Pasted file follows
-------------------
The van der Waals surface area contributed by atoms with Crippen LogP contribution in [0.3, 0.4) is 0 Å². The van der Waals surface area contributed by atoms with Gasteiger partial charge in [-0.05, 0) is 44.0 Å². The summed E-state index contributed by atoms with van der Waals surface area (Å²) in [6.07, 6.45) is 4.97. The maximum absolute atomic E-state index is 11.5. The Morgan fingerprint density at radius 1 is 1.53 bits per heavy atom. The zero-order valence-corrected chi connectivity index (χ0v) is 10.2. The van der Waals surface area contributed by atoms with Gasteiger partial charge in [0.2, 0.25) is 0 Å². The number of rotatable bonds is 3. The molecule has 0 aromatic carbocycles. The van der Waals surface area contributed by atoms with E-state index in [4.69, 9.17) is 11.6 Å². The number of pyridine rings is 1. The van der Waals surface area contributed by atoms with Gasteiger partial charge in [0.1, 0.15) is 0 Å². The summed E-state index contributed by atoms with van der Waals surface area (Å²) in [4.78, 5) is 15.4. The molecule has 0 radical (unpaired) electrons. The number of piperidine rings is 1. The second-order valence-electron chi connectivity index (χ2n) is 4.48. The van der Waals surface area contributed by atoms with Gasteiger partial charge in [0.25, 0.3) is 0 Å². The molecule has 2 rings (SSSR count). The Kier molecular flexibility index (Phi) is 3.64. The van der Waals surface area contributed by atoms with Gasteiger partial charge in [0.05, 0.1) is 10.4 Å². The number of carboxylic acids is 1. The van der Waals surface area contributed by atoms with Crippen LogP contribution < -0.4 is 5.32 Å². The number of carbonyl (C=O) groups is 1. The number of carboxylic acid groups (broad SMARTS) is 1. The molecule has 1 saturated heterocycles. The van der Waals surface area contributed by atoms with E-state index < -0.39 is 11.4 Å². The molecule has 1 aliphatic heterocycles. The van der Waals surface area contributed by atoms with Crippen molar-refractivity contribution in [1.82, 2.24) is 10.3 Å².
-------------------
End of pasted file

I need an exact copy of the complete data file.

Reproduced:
The van der Waals surface area contributed by atoms with Crippen LogP contribution in [0.3, 0.4) is 0 Å². The van der Waals surface area contributed by atoms with Gasteiger partial charge in [-0.05, 0) is 44.0 Å². The summed E-state index contributed by atoms with van der Waals surface area (Å²) in [6.07, 6.45) is 4.97. The maximum absolute atomic E-state index is 11.5. The Morgan fingerprint density at radius 1 is 1.53 bits per heavy atom. The zero-order valence-corrected chi connectivity index (χ0v) is 10.2. The van der Waals surface area contributed by atoms with Gasteiger partial charge in [0.2, 0.25) is 0 Å². The number of rotatable bonds is 3. The molecule has 0 aromatic carbocycles. The van der Waals surface area contributed by atoms with E-state index in [4.69, 9.17) is 11.6 Å². The number of pyridine rings is 1. The van der Waals surface area contributed by atoms with Gasteiger partial charge in [0.1, 0.15) is 0 Å². The summed E-state index contributed by atoms with van der Waals surface area (Å²) in [4.78, 5) is 15.4. The molecule has 0 radical (unpaired) electrons. The number of piperidine rings is 1. The second-order valence-electron chi connectivity index (χ2n) is 4.48. The van der Waals surface area contributed by atoms with Gasteiger partial charge in [0.25, 0.3) is 0 Å². The molecule has 2 rings (SSSR count). The Kier molecular flexibility index (Phi) is 3.64. The van der Waals surface area contributed by atoms with Gasteiger partial charge in [0.05, 0.1) is 10.4 Å². The number of carboxylic acids is 1. The van der Waals surface area contributed by atoms with Crippen LogP contribution < -0.4 is 5.32 Å². The number of carbonyl (C=O) groups is 1. The number of carboxylic acid groups (broad SMARTS) is 1. The molecule has 1 saturated heterocycles. The van der Waals surface area contributed by atoms with E-state index < -0.39 is 11.4 Å². The molecule has 1 aliphatic heterocycles. The van der Waals surface area contributed by atoms with Crippen molar-refractivity contribution in [1.82, 2.24) is 10.3 Å².